We watched a swans nest for a number of weeks in the hope that we would see some cygnets, young swans, fledge the nest. One day the swans were there, the next they were gone - had the eggs hatched, or had they been raided? A trawl of the nearby Beck reviewed nothing, so we expected the worst. Two weeks later, look what appeared, two very proud swans with four cygnets! The cygnets will be withe the parents for the next six months and I am sure we will see more of them.
House Martins arrive here in April and start building their nests in May. Both the male and female are involved in house building and they gather up beak fulls of mud, which is mixed with plant material and use to build their nests. Traditionally house martins would build their nests on cliffs, but have adapted themselves to building on convenient sites offered by man. Most noticeably over our back door!
This is a very hansom cock french partridge, who has taken to appearing every morning when I am feeding some of our young bulls. His wife is never far behind and they tuck into some of the beef nuts dropped by the bulls. This behavior is quite extra ordinary as they are totally wild birds, but clearly enjoy the company! Will they be brave enough to feed from my hand? The cock ( male ), is larger than the hen ( female ), but they have the same markings.
May is when we would expect to get our first sighting of roe deer fawns, often it is when they have been left alone in a field by the mother during the day. The mother only returns to them in the early evening / night, so as not to draw attention to them - you never know what predator might be watching. For what ever reason, this mother was not concerned about moving her twins across an open pea field in the middle of the day. It was a very hot day and it is possible she was trying to get them to water. As the pictures show, she was quite nervous and then suddenly a buck joins them. No way of telling if the buck was the father.
This is a wetland area we have on the lower reaches of the beck. Last year it was grazed out by some of our Highland cattle for the first time, possibly the first time it has ever been grazed out by cattle. The area was heavily overgrown, mostly with reeds, which was restricting the amount of light able to reach soil level. We are hoping that by exposing the previously covered soil we will encourage wildflowers to return to the area. Where we have done this on other stretches of the river it has been very successful, with recognised flower species going from 17 to 67 in five years. Some years ago we also removed a large number of very mature poplar trees from the area - part of a 5 000 tonne removal. The tree removal has had a huge impact on the length of time these areas are wet for, beneficial to water levels and the associated wildlife.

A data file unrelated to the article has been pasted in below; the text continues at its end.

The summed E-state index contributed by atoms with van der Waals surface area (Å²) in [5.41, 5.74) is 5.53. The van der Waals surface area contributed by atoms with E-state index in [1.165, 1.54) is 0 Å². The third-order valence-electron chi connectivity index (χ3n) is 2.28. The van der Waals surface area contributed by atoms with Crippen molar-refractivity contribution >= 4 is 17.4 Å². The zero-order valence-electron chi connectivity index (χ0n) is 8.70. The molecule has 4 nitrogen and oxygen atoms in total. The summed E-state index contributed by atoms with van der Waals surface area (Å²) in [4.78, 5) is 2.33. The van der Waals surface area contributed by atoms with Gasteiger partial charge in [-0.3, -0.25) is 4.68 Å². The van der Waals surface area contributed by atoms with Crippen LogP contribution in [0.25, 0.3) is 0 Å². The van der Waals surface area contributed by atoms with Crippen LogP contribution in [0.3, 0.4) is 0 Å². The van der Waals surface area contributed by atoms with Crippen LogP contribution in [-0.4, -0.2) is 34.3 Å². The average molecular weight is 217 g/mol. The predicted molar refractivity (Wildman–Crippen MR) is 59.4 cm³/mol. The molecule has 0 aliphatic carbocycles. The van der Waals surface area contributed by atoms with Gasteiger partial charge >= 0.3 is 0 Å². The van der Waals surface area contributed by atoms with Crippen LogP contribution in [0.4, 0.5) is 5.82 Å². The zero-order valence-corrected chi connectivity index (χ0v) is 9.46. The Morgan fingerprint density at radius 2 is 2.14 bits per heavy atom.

Mink are not a native species. They were introduced to the UK where they were farmed for their pelts - skins, which were used to make fur coats. Something that would never happen today. Unfortunately some of the mink escaped from farms, where they were kept in captivity, and can now be found on rivers and streams across the UK. They are a semi aquatic carnivorous mammal and are very damaging to British wildlife and can empty a river of fish in no time at all. To control their numbers mink traps are used and the standard tool is a Mink raft as shown here.
We may have had one of the wetest May's on record, but it has done nothing to our river levels! Our water table continues to fall, this last month by 0.6 metres, and we have yet to reach the height of the summer abstraction levels - doesn't bode well for river flows later in the summer. This weir is used by the Environment agency to monitor water levels in the area and the information is use to determine if water restrictions are required. Low water flows are not good for chalk streams and sadly in other parts of the country they have disappeared altogether.
Dryad’s mushroom is one of several bracket mushrooms found in England and can be found growing on fallen logs and tree stumps. It can also be found growing parasitically on hardwood trees such as maple, elm and other deciduous trees. It is a white rot fungus that causes decay of the heartwood of the tree. They can usually be seen between April and May, but sometime later in the year.